As in, people-on-people aggression? Apart from arguably aggressive acts of procurement, eating cheese or fish makes a person more aggressive?
A fascinating idea and, if true, a worthwhile consideration. The justification for the claim, according to PETA’s letter, was: “At Alabama’s highest-security prison, for example, prison operators found that serving inmates vegetarian meals as part of a violence-reduction program resulted in a significant decrease in behavioral problems … We’re pointing out this link in our call to Kim Jong Un to change his diet, which might just lead to a change of heart in his dealings with other nations. You never know!”
Do we never know? If it is presently difficult to get Kim Jong Un not to repeatedly violate international accords and human rights in his own country, why would it even be conceivably possible to assume he will change his own diet at the suggestion of Rex Tillerson?
And even if Kim Jong Un did—if amid all the requests to be made of North Korea at this point in history, Tillerson told the autocrat that he really should stop eating meat—is there real reason to believe this would change his temperament?
This isn’t the first time PETA has made this sort of claim, injecting some hot veganism into a news story that might, on its face, seem otherwise totally unrelated. Consider the 2015 headline “PETA Says Vegan Diet Could Calm Woman Who Shot at McDonald’s After Baconless Burger.” She was sentenced to three to seven years, at which point the group sent a letter to Michigan’s Kent County Sheriff suggesting, “Switching to vegan meals might just help this hot-tempered prisoner curtail some of the rage that led to her incarceration in the first place.”
I asked PETA where these claims come from. Obviously a person who doesn’t eat bacon isn’t going to shoot a person over being deprived of bacon, but is there any solid evidence veganism makes a person less aggressive? If anything, a quick search for veganism and aggression conflates the two in the opposite direction. As in, My aggressive vegan neighbors won’t stop telling me that I’m worse than Satan. Or, My teen turned vegan and said she can’t love me anymore and is holding her breath until I renounce a lifetime of slaughter, and I’m unwilling to do that, please help.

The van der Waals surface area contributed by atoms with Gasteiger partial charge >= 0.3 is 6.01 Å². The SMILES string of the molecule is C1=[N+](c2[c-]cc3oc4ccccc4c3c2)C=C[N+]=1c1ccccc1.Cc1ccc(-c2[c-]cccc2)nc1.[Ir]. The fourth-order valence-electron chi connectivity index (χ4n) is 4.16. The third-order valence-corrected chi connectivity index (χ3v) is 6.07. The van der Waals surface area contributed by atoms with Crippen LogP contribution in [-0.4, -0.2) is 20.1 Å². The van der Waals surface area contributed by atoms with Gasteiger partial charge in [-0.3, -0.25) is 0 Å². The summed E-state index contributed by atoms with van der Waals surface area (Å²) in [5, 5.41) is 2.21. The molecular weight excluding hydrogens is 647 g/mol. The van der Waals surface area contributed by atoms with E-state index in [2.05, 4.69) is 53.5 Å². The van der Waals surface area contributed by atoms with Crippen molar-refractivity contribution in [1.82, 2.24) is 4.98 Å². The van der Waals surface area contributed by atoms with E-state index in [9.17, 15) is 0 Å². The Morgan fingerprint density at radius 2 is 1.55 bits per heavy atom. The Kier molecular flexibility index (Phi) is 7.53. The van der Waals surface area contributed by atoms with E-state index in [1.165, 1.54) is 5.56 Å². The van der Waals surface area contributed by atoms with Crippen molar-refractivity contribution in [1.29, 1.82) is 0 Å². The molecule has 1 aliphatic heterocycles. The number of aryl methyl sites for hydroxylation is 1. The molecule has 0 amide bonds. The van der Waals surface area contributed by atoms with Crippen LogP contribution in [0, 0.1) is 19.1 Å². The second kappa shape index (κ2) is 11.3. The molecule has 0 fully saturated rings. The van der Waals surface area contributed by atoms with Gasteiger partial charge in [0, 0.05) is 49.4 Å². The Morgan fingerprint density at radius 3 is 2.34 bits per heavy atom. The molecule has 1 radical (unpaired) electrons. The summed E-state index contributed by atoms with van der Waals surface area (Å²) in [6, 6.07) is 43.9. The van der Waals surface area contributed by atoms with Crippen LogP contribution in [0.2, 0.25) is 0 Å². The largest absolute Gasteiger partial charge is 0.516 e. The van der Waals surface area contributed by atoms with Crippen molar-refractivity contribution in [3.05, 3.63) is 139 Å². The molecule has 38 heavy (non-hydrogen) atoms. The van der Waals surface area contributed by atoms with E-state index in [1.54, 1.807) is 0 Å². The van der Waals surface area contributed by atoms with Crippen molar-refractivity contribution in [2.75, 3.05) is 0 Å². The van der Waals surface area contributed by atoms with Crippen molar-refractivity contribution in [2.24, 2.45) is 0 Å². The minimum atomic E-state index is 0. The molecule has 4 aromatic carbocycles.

PETA’s director of communications responded by linking me to a 2011 NPR story—one about the aforementioned Alabama prison. It’s a story about a silent Vipassana meditation program among death-row inmates at Donaldson Correctional Facility outside of Birmingham:
Isolated in the gym, the inmates wake up at 4 a.m. and meditate on and off until 9 p.m. They eat a strict vegetarian diet. They can’t smoke or drink coffee. And there is absolutely no conversation—only an internal examination of how the body is reacting.
“You’ll start feeling little stuff moving all around on your body,” [inmate Johnny Mack] Young says. "Some guys can't handle this; some guys scream."
It’s a rude awakening for some prisoners, Vipassana teacher Carl Franz says.
“Everyone’s mind is kind of Pandora's box, and when you have 33 rather serious convicts facing their past and their own minds, their memories, their regrets, rough childhood, whatever, their crimes, lots of stuff comes up,” Franz says.
If you ever find yourself trying to describe what public radio was like to someone in the future, and you had to give an example of what types of stories they did, I can’t think of a better example than one about a meditation program on death row. It’s a good and provocative story. But veganism was no part of it. Vegetarianism was, but even that dietary change was a relatively small part of program. Sitting silently every day for 17 hours withdrawing from caffeine and tobacco might affect a person in ways dramatic enough to be considered confounding variables.